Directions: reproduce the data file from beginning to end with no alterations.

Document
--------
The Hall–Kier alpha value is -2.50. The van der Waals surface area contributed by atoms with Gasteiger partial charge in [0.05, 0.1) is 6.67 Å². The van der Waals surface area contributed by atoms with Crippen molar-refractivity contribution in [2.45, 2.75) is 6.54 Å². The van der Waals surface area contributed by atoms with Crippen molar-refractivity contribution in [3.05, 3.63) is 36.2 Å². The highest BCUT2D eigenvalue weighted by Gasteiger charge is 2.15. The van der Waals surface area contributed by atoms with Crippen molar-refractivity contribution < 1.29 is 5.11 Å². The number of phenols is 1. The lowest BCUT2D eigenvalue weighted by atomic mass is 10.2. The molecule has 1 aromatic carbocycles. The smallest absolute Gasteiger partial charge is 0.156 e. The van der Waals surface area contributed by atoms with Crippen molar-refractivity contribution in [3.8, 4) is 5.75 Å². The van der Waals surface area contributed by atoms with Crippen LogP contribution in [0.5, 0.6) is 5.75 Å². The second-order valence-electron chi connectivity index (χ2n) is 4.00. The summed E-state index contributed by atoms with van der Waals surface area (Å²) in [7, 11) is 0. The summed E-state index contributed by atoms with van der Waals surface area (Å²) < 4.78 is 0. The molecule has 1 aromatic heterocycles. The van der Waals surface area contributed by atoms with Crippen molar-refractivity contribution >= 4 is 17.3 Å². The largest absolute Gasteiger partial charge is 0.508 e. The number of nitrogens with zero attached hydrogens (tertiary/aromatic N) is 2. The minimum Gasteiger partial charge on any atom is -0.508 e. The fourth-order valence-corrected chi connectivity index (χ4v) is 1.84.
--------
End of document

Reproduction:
The Hall–Kier alpha value is -2.50. The van der Waals surface area contributed by atoms with Gasteiger partial charge in [0.05, 0.1) is 6.67 Å². The van der Waals surface area contributed by atoms with Crippen molar-refractivity contribution in [2.45, 2.75) is 6.54 Å². The van der Waals surface area contributed by atoms with Crippen molar-refractivity contribution in [3.05, 3.63) is 36.2 Å². The highest BCUT2D eigenvalue weighted by Gasteiger charge is 2.15. The van der Waals surface area contributed by atoms with Crippen molar-refractivity contribution < 1.29 is 5.11 Å². The number of phenols is 1. The lowest BCUT2D eigenvalue weighted by atomic mass is 10.2. The molecule has 1 aromatic carbocycles. The smallest absolute Gasteiger partial charge is 0.156 e. The van der Waals surface area contributed by atoms with Crippen molar-refractivity contribution in [3.8, 4) is 5.75 Å². The van der Waals surface area contributed by atoms with Crippen LogP contribution in [0.5, 0.6) is 5.75 Å². The second-order valence-electron chi connectivity index (χ2n) is 4.00. The summed E-state index contributed by atoms with van der Waals surface area (Å²) in [7, 11) is 0. The summed E-state index contributed by atoms with van der Waals surface area (Å²) < 4.78 is 0. The molecule has 1 aromatic heterocycles. The van der Waals surface area contributed by atoms with Crippen molar-refractivity contribution >= 4 is 17.3 Å². The largest absolute Gasteiger partial charge is 0.508 e. The number of nitrogens with zero attached hydrogens (tertiary/aromatic N) is 2. The minimum Gasteiger partial charge on any atom is -0.508 e. The fourth-order valence-corrected chi connectivity index (χ4v) is 1.84.